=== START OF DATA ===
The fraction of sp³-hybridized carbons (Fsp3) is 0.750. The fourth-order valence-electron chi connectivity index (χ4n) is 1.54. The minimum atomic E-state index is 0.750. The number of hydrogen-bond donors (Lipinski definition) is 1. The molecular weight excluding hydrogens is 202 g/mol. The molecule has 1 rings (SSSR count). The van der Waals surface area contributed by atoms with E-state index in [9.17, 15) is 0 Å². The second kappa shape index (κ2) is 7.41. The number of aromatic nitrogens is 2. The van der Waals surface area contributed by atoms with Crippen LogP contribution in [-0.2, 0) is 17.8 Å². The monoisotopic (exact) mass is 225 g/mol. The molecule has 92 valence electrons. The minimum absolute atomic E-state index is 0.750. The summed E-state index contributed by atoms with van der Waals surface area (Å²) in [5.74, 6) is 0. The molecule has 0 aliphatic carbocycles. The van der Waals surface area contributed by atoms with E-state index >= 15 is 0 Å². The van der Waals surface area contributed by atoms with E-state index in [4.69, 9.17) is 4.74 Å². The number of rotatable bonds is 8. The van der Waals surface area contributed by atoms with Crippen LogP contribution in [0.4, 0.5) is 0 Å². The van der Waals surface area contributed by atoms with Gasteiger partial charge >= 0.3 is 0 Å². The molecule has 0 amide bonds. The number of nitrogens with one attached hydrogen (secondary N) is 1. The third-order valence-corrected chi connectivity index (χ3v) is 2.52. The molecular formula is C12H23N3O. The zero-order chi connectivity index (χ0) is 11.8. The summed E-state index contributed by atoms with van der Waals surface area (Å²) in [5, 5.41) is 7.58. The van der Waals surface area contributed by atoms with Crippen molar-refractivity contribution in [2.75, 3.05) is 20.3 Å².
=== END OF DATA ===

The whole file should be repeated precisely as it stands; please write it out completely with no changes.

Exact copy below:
The fraction of sp³-hybridized carbons (Fsp3) is 0.750. The fourth-order valence-electron chi connectivity index (χ4n) is 1.54. The minimum atomic E-state index is 0.750. The number of hydrogen-bond donors (Lipinski definition) is 1. The molecular weight excluding hydrogens is 202 g/mol. The molecule has 1 rings (SSSR count). The van der Waals surface area contributed by atoms with E-state index in [9.17, 15) is 0 Å². The second kappa shape index (κ2) is 7.41. The number of aromatic nitrogens is 2. The van der Waals surface area contributed by atoms with Crippen LogP contribution in [-0.2, 0) is 17.8 Å². The monoisotopic (exact) mass is 225 g/mol. The molecule has 92 valence electrons. The minimum absolute atomic E-state index is 0.750. The summed E-state index contributed by atoms with van der Waals surface area (Å²) in [5.74, 6) is 0. The molecule has 0 aliphatic carbocycles. The van der Waals surface area contributed by atoms with E-state index >= 15 is 0 Å². The van der Waals surface area contributed by atoms with E-state index in [4.69, 9.17) is 4.74 Å². The number of rotatable bonds is 8. The van der Waals surface area contributed by atoms with Crippen LogP contribution in [0.4, 0.5) is 0 Å². The van der Waals surface area contributed by atoms with Gasteiger partial charge >= 0.3 is 0 Å². The molecule has 0 amide bonds. The number of nitrogens with one attached hydrogen (secondary N) is 1. The third-order valence-corrected chi connectivity index (χ3v) is 2.52. The molecular formula is C12H23N3O. The zero-order chi connectivity index (χ0) is 11.8. The summed E-state index contributed by atoms with van der Waals surface area (Å²) in [5, 5.41) is 7.58. The van der Waals surface area contributed by atoms with Crippen molar-refractivity contribution in [2.75, 3.05) is 20.3 Å².